This article is about devolution, a process of law. For the supposed biological process, see Devolution (biology).

Devolution or home rule is the granting of powers from central government to government at regional or local level. It differs from federalism in that the powers devolved are temporary and ultimately reside in central government, thus the state remains unitary. Any devolved assemblies can be repealed by central government in the same way as an ordinary law can be. Federal systems differ in that subnational government is guaranteed in the constitution.

The devolution can be mainly financial, e.g. giving regions a budget which was formerly administered by central government. However, the power to make legislation relevant to the area may also be granted. See devolved government for more information; for a special case in the United States, see District of Columbia home rule.

In the United Kingdom, devolved government was created in 1999, when the Scottish Parliament, National Assembly for Wales, Northern Ireland Assembly and Greater London Assembly were established. The governing Labour Party continues to possess no coherent plans for devolution in England (albeit a referendum for a regional assembly in the North East of England resulted in a 'no' vote in 2004). The West Lothian question still remains unresolved.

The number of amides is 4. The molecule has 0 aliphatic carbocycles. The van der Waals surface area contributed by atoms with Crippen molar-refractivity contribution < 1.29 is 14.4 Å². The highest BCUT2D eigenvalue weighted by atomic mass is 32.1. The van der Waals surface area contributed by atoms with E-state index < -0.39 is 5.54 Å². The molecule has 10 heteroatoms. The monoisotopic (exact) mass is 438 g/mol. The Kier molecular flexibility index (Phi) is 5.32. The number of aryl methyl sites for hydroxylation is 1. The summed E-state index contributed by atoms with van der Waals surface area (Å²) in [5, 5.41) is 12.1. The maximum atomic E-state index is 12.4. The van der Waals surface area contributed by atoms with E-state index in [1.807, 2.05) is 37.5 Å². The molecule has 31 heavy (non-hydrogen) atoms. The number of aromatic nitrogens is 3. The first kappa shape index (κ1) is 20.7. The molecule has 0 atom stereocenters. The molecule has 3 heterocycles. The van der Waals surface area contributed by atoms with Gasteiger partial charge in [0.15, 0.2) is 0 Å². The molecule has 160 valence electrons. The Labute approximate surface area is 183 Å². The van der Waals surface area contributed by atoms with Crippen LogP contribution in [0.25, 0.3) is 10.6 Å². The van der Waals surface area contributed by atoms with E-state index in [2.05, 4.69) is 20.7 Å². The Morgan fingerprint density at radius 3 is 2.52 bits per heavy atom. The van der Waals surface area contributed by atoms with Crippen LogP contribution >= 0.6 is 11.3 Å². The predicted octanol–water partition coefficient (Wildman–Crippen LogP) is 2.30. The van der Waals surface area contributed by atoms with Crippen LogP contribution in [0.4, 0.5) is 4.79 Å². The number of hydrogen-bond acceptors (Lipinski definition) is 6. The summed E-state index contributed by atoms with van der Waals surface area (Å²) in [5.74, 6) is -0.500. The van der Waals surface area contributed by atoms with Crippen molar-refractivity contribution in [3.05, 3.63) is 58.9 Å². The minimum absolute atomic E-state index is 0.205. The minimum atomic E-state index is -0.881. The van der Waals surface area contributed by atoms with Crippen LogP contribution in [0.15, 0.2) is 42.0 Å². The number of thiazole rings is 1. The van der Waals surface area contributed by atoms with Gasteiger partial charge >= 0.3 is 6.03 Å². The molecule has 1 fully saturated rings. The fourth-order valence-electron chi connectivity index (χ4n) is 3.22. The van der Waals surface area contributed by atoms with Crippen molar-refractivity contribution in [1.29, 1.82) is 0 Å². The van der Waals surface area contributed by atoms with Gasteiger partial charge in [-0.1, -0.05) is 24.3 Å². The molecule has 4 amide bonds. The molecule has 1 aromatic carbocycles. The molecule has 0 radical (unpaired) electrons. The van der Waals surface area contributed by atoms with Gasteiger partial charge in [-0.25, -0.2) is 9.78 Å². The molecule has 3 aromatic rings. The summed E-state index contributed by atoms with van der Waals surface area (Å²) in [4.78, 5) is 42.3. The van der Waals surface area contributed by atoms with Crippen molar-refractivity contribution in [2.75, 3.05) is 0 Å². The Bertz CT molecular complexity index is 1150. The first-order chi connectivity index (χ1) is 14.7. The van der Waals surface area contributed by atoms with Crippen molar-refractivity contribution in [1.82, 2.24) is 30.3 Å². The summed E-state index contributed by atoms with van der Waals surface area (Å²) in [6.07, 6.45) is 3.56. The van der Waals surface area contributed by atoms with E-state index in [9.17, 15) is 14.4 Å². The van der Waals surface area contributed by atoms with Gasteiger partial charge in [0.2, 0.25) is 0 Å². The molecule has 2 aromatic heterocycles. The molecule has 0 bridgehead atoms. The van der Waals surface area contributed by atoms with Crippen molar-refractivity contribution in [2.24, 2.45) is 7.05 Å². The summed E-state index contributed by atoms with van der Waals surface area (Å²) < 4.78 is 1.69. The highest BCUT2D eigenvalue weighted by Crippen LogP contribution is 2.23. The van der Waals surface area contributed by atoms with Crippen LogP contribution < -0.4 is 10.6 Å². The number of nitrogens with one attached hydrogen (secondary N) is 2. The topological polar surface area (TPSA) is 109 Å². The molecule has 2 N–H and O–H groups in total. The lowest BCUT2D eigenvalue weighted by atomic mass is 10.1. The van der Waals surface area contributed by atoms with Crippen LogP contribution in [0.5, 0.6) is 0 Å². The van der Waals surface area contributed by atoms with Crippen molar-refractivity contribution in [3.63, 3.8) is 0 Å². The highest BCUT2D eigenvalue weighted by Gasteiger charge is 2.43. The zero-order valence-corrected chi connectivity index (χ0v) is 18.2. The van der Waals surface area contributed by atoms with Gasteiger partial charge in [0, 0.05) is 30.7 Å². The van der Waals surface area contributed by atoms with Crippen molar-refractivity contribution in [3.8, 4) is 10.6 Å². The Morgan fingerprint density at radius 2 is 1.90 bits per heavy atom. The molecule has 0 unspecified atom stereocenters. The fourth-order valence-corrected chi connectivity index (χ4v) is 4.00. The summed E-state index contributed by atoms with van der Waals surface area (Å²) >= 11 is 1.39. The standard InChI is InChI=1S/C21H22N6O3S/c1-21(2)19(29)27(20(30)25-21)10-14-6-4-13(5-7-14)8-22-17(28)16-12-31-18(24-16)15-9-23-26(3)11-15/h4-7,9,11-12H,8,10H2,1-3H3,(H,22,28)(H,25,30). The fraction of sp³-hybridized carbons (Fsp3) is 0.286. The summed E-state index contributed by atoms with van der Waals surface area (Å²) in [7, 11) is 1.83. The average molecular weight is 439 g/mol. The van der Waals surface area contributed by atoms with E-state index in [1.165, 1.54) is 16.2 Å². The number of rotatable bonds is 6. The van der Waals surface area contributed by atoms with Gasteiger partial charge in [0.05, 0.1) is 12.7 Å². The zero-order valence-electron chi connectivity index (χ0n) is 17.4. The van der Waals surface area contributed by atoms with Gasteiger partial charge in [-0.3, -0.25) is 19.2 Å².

There is also a system of home rule in Denmark for Greenland and the Faroe Islands.


Irish home rule

The issue of Irish home rule was the dominant political question of British politics at the end of the 19th and beginning of the 20th centuries.

From the late nineteenth century, leaders of the Irish Parliamentary Party under Isaac Butt, William Shaw and Charles Stewart Parnell had demanded a form of home rule, with the creation of a subsidiary Irish parliament within the United Kingdom. This demand led to the eventual introduction of four Irish Home Rule Bills, of which only the last two were approved by the British Parliament, and only the final one was enacted: the Government of Ireland Act 1920. This Act created the parliaments of Northern Ireland and Southern Ireland — although the latter did not in reality function and Southern Ireland became the Irish Free State in 1922.

The home rule demands of the late nineteenth and early twentieth century differed from earlier demands for Repeal by Daniel O'Connell in the first half of the nineteenth century. Whereas home rule meant a subsidiary parliament under Westminster, repeal meant the repeal of the 1801 Act of Union and the creation of an entirely independent Irish state, separated from the United Kingdom, with only a shared monarch joining them both.

In some hierarchical churches, especially Anglican churches including the Church of England, devolution is a bishop's appointment of a person to a benefice (e.g. a parish) when the ordinary patron or collator (i.e. the person or body with the right to appoint) has failed to do so, either because an improper candidate has been nominated or because no candidate could be found.


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